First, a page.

Get out the butter because the Kwamster is toast. Friday's double-whammy of a total ban on travel outside the tri-county area and Attorney General Mike Cox's announcement that new felony charges are being filed against Detroit's mayor are the final nails in his political coffin.
As far as we're concerned, the question isn't "Can he survive?" No, all that remains to be seen is when the exit comes, and by what means.
Not that long ago there were well-informed people who believed that Kwame Kilpatrick would still be mayor next spring when it came time to file the paperwork announcing another run for office. Professional politics-watcher Bill Ballenger, who produces the Inside Michigan Politics newsletter, was one of them. But in an appearance earlier this week on WDET radio's Detroit Today program, Ballenger said he's changed his thinking and now believes Kilpatrick's days in office are numbered.
At this point, the mayor's like a man trapped in a pit filled with rattlesnakes. No matter how agile you are, sooner or later one of 'em is going to sink its fangs into you. The only question is: Which one will it be?
There are, of course, the eight felony charges alleging perjury, misconduct and obstruction off justice. A conviction on any one of those charges and he's gone.
On top of that are two more felony charges stemming from an alleged shoving incident when cops working for the Wayne County Prosecutor's Office attempted to serve a subpoena at the home of Kilpatrick's sister.
Until now, some of the moneyed interests benefiting from Kilpatrick's reign have kept his legal defense fund liquid. But his corporate cronies must realize at this point that the mayor is mortally wounded, which almost certainly means the flow of cash to pay his high-priced legal team will begin drying up.
With a bevy of pricey mouthpieces on his payroll, Kilpatrick has to be feeling a tremendous financial pinch that is only going to grow more painful as all this drags on. If it drags on.
In addition to the various felony charges, there is a Detroit City Council forfeiture hearing scheduled to begin Aug. 18. However, the council's ability to force Kilpatrick out is not a certainty, and any trip down that path would almost certainly be delayed by legal challenges.
No such questions exist regarding Gov. Jennifer Granholm's authority to shove Kwame out the door. The governor, acting at the behest of the City Council, has announced that she'll be holding a removal hearing in Detroit on Sept. 3.
What are the odds that Kilpatrick can emerge victorious from two different criminal proceedings, a council coup attempt and the governor's quasi-trial? We'd say zero.
There also remains the possibility that our one-time wunderkind of a mayor will finally put some action behind his frequent claims that he loves this city and do the right thing by stepping down.
The calls for his resignation have been growing in both breadth and intensity since this paper urged him to "Just go" in a February cover story. The clamor reached a crescendo of sorts this week with Democratic Wayne County Executive Robert Ficano finally weighing in on the issue by saying that, because of the paralysis this is causing in city government, it is time for Kilpatrick to resign, or at least take a leave of absence. L. Brooks Patterson, the Republican Oakland County exec, also broke his silence after watching Kilpatrick being hauled off to jail Thursday. "It's time for the mayor to step aside for the good of the city and region," said Patterson.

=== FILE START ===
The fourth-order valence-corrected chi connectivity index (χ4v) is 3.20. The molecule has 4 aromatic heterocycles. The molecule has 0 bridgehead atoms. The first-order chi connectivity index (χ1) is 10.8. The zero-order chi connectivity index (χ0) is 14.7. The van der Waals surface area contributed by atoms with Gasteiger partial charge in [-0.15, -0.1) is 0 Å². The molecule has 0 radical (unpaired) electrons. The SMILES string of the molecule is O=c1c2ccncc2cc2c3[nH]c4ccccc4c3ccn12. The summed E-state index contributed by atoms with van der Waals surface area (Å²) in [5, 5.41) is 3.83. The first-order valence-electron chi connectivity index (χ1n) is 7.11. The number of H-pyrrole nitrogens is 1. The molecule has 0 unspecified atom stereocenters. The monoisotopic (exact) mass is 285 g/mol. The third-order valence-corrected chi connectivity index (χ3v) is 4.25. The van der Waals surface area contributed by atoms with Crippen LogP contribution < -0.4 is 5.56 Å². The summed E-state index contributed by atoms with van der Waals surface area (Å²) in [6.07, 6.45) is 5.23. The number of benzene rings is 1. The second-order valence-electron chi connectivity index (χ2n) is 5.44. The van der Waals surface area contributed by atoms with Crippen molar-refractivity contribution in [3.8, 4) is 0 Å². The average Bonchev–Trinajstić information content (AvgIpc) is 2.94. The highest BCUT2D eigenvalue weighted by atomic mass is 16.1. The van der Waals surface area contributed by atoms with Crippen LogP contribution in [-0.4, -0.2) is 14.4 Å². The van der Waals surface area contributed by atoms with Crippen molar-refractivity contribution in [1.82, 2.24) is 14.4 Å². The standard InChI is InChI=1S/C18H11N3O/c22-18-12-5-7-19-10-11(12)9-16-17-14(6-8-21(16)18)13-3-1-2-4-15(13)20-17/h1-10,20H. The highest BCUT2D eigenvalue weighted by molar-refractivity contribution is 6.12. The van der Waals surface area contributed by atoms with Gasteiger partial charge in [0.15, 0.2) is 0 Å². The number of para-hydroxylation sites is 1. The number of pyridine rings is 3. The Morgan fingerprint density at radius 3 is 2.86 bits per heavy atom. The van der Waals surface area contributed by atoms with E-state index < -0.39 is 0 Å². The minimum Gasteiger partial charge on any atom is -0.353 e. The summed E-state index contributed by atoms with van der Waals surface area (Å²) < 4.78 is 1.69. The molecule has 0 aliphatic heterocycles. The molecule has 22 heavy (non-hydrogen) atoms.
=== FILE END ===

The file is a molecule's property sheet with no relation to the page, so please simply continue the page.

They join a list of public officials and civic leaders and opinion makers who have already issued calls for Kilpatrick to step down.
Even some of the mayor's most vocal supporters have shifted their stance. The Detroit News reported Horace Sheffield III as hoping for, as the paper put it, "some sort of deal to end the situation." Political strategist Adolph Mongo described the mayor's situation as "checkmate."
As we've noted previously, Kilpatrick's mounting problems have implications that reach far beyond Detroit. Writing for the blog "the Politico" on Monday, Newsweek reporter Glen Thrush identified seven problems facing Sen. Barack Obama's presidential campaign. No. 3 on that list is the closeness of the race in Michigan. Kilpatrick is seen as part of the reason Republican John McCain is doing unexpectedly well here.
"Simmering tensions between predominantly black Detroit and its white suburbs could hurt Obama," writes Thrush. "And McCain's surrogates were handed a gift in the jailing of Obama supporter Kwame Kilpatrick, Detroit's mayor."
Although his lawyers continued to claim otherwise, the travel restrictions and a court-ordered tether — not to mention a night spent in the slammer — effectively ended any pretense by Kilpatrick that he's able to adequately perform his official duties while facing multiple proceedings that could lead to his forced ouster.
Maybe that's why the business community is finally beginning to exert its influence. As the Freep's Rochelle Riley reported on Saturday: "Compuware Chief Executive Peter Karmanos Jr. assembled a coalition of prominent business and community leaders to meet this week with Wayne County Prosecutor Kym Worthy to broker a deal that would lead Detroit Mayor Kwame Kilpatrick to resign, plead guilty to some charges and bring closure to one of the city's most shameful sagas."
Add it all together, with calls to remove the mayor building on every front, and there's only one inescapable conclusion: Kilpatrick will just go. All that remains to be seen is whether he has it in him to finally do the right thing and take the step himself, or hang on until he is pushed.News Hits is edited by Curt Guyette. Contact him at 313-202-8004 or [email protected]